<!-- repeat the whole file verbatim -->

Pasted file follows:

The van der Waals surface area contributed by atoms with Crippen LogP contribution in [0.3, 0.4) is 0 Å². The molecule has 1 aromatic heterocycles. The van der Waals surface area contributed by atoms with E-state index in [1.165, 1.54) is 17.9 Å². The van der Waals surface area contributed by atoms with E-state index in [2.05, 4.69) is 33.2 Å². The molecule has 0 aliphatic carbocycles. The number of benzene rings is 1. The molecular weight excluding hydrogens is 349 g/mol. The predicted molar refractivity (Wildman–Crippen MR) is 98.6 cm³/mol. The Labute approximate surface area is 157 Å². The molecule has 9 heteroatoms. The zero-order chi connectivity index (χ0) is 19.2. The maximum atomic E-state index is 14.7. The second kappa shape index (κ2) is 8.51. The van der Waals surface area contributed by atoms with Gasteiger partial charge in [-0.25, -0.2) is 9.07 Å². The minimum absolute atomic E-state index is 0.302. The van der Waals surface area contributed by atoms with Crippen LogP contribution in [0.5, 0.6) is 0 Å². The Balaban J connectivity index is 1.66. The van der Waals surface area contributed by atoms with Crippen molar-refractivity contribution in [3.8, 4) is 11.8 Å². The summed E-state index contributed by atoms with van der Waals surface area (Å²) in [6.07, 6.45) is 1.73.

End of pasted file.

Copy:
The van der Waals surface area contributed by atoms with Crippen LogP contribution in [0.3, 0.4) is 0 Å². The molecule has 1 aromatic heterocycles. The van der Waals surface area contributed by atoms with E-state index in [1.165, 1.54) is 17.9 Å². The van der Waals surface area contributed by atoms with E-state index in [2.05, 4.69) is 33.2 Å². The molecule has 0 aliphatic carbocycles. The number of benzene rings is 1. The molecular weight excluding hydrogens is 349 g/mol. The predicted molar refractivity (Wildman–Crippen MR) is 98.6 cm³/mol. The Labute approximate surface area is 157 Å². The molecule has 9 heteroatoms. The zero-order chi connectivity index (χ0) is 19.2. The maximum atomic E-state index is 14.7. The second kappa shape index (κ2) is 8.51. The van der Waals surface area contributed by atoms with Gasteiger partial charge in [-0.25, -0.2) is 9.07 Å². The minimum absolute atomic E-state index is 0.302. The van der Waals surface area contributed by atoms with Crippen LogP contribution in [0.5, 0.6) is 0 Å². The Balaban J connectivity index is 1.66. The van der Waals surface area contributed by atoms with Crippen molar-refractivity contribution in [3.8, 4) is 11.8 Å². The summed E-state index contributed by atoms with van der Waals surface area (Å²) in [6.07, 6.45) is 1.73.